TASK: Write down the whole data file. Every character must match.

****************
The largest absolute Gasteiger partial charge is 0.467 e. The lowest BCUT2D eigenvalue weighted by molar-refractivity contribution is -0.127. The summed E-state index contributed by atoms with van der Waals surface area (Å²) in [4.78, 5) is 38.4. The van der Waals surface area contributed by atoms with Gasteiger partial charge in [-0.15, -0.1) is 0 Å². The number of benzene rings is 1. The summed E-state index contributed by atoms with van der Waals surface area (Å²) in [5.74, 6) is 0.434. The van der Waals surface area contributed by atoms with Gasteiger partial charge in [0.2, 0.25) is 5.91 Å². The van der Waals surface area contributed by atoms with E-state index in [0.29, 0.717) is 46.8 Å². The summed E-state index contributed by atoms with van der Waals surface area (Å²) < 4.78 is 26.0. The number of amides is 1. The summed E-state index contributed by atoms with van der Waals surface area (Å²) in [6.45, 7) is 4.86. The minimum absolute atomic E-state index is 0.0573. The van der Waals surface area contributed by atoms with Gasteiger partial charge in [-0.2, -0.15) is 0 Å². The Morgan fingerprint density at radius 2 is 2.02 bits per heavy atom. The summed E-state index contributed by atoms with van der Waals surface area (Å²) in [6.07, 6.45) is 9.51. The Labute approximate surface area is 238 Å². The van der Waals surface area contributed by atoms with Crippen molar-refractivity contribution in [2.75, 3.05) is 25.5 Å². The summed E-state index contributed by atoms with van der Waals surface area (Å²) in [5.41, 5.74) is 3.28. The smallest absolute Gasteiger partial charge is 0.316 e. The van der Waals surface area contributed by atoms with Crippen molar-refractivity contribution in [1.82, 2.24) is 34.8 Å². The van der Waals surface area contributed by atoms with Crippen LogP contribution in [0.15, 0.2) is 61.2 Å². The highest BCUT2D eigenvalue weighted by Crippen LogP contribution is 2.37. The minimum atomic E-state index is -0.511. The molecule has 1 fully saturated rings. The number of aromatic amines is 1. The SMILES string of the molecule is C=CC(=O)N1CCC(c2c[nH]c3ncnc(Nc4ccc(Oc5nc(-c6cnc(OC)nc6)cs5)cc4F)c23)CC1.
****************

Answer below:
The largest absolute Gasteiger partial charge is 0.467 e. The lowest BCUT2D eigenvalue weighted by molar-refractivity contribution is -0.127. The summed E-state index contributed by atoms with van der Waals surface area (Å²) in [4.78, 5) is 38.4. The van der Waals surface area contributed by atoms with Gasteiger partial charge in [-0.15, -0.1) is 0 Å². The number of benzene rings is 1. The summed E-state index contributed by atoms with van der Waals surface area (Å²) in [5.74, 6) is 0.434. The van der Waals surface area contributed by atoms with Gasteiger partial charge in [0.2, 0.25) is 5.91 Å². The van der Waals surface area contributed by atoms with E-state index in [0.29, 0.717) is 46.8 Å². The summed E-state index contributed by atoms with van der Waals surface area (Å²) < 4.78 is 26.0. The number of amides is 1. The summed E-state index contributed by atoms with van der Waals surface area (Å²) in [6.45, 7) is 4.86. The minimum absolute atomic E-state index is 0.0573. The van der Waals surface area contributed by atoms with Gasteiger partial charge in [-0.2, -0.15) is 0 Å². The Morgan fingerprint density at radius 2 is 2.02 bits per heavy atom. The summed E-state index contributed by atoms with van der Waals surface area (Å²) in [6.07, 6.45) is 9.51. The Labute approximate surface area is 238 Å². The van der Waals surface area contributed by atoms with Crippen molar-refractivity contribution in [2.75, 3.05) is 25.5 Å². The summed E-state index contributed by atoms with van der Waals surface area (Å²) in [5.41, 5.74) is 3.28. The smallest absolute Gasteiger partial charge is 0.316 e. The van der Waals surface area contributed by atoms with Crippen molar-refractivity contribution in [1.82, 2.24) is 34.8 Å². The van der Waals surface area contributed by atoms with Crippen LogP contribution in [0.15, 0.2) is 61.2 Å². The highest BCUT2D eigenvalue weighted by Crippen LogP contribution is 2.37. The minimum atomic E-state index is -0.511. The molecule has 1 fully saturated rings. The number of aromatic amines is 1. The SMILES string of the molecule is C=CC(=O)N1CCC(c2c[nH]c3ncnc(Nc4ccc(Oc5nc(-c6cnc(OC)nc6)cs5)cc4F)c23)CC1.